pancre-, pancreo-, pancreat-, pancreato-, pancreatic-, pancreatico-

(Greek: pancreas [pan, "all" plus kreas, "flesh"; the idea apparently being that the pancreas is an organ composed entirely of glandular flesh])

Relating to, or affected by pancreatitis or inflammation of the veins in the pancreas.
apancreatic (adjective) (not comparable)
A reference to something that is caused by the absence of the pancreas: As a result of a critical operation to remove the diseased pancreas, Polly was medically in an apancreatic condition and required daily insulin and careful medical monitoring.
cholangiopancreatography (s) (noun), cholangiopancreatographies (pl)
Radiographic examination of the bile ducts and pancreas: Cholangiopancreatography is a technique that combines the use of endoscopy and fluoroscopy to diagnose and treat certain problems of the biliary or pancreatic ductal systems.

Endoscopic retrograde cholangiopancreatography, or ERCP, is a procedure to diagnose and treat problems in the liver, gallbladder, bile ducts, and pancreas.

Cholangiopancreatography combines X-ray and the use of an endoscope or a long, flexible, lighted tube to get the medical results.

duodenopancreatectomy, pancreatoduodenectomy
Excision of the head of the pancreas along with the encircling loop of the duodenum.
Reduced delivery of pancreatic digestive enzyme secretions.
A reference to the spleen and the pancreas.
pancreas (s) (noun), pancreases (pl)
1. A long, irregularly shaped gland in vertebrates, lying behind the stomach, that secretes pancreatic juice into the duodenum and insulin, glucagon, and somatostatin into the bloodstream.
2. A gland, situated near the stomach, that secretes a digestive fluid into the intestine through one or more ducts and also secretes the hormone insulin.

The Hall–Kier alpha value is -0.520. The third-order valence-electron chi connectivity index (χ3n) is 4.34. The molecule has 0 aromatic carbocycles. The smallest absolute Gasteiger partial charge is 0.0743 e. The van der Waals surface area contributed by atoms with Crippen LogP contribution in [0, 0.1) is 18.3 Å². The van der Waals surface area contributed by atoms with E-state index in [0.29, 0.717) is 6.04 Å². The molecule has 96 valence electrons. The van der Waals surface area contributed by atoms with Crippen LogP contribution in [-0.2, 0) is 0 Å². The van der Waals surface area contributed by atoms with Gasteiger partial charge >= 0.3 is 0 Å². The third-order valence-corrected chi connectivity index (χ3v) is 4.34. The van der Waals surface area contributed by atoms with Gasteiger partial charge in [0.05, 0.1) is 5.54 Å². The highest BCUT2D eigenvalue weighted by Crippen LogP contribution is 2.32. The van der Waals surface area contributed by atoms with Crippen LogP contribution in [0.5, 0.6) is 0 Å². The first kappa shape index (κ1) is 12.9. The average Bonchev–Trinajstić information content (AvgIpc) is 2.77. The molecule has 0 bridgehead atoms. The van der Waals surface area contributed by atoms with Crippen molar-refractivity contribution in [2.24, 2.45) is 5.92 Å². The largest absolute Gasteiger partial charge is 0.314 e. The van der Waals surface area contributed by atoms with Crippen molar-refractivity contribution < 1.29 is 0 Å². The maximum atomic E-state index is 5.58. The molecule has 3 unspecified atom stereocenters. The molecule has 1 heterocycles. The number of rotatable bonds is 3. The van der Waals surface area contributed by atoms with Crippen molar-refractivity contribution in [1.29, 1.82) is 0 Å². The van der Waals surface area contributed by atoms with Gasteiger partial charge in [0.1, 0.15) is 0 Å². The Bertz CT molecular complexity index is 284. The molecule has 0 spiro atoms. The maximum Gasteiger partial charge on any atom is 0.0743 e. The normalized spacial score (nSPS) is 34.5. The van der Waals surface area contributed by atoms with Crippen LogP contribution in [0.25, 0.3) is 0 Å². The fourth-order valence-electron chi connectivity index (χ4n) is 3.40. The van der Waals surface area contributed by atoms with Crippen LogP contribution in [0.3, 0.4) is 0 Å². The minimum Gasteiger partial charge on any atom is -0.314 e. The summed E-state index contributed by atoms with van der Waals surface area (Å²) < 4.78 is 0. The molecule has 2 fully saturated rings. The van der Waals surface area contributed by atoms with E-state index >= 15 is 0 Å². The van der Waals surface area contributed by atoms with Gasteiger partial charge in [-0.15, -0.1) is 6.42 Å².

3. Etymology: literally, "entirely flesh"; a soft, fleshy, mallet-shaped organ that forms two different glandular elements situated behind the stomach.

More Details about the Pancreas

The pancreas is a fish-shaped spongy grayish-pink organ about six inches (15 cm) long that stretches across the back of the abdomen, behind the stomach.

The head of the pancreas is on the right side of the abdomen and is connected to the duodenum (the first section of the small intestine). The narrow end of the pancreas, called the tail, extends to the left side of the body.

The pancreas makes juices and hormones, including insulin. The pancreatic juices are enzymes that help digest food in the small intestine. Insulin controls the amount of sugar in the blood.

As pancreatic juices are made, they flow into the main pancreatic duct. This duct joins the common bile duct, which connects the pancreas to the liver and the gallbladder. The common bile duct, which carries bile (a fluid that helps digest fat), connects to the small intestine near the stomach.

The pancreas is considered to be a compound gland. It is "compound" in the sense that it is composed of both exocrine and endocrine tissues.

The exocrine function of the pancreas involves the synthesis and secretion of pancreatic juices.

The endocrine function resides in the million or so cellular islands (the islets of Langerhans) embedded between the exocrine units of the pancreas. Beta cells of the islands secrete insulin, which helps control carbohydrate metabolism. Alpha cells of the islets secrete glucagon that counters the action of insulin.

The islets of Langerhans were named for Paul Langerhans, a German anatomist, 1847–1888. Langerhans discovered these cells during his studies for his doctorate at the Berlin Pathological Institute in 1869.

The surgical removal of a pancreatic concretion or the excision of a calculus from the pancreas.
Stones in the pancreas, usually found in the pancreatic duct system.
pancreatopathy, pancreopathy (s) (noun); pancreatopathies; pancreopathies (pl)
Any disease of the gland close to the stomach: Pancreatitis is one type of pancreatopathy that should be taken very seriously.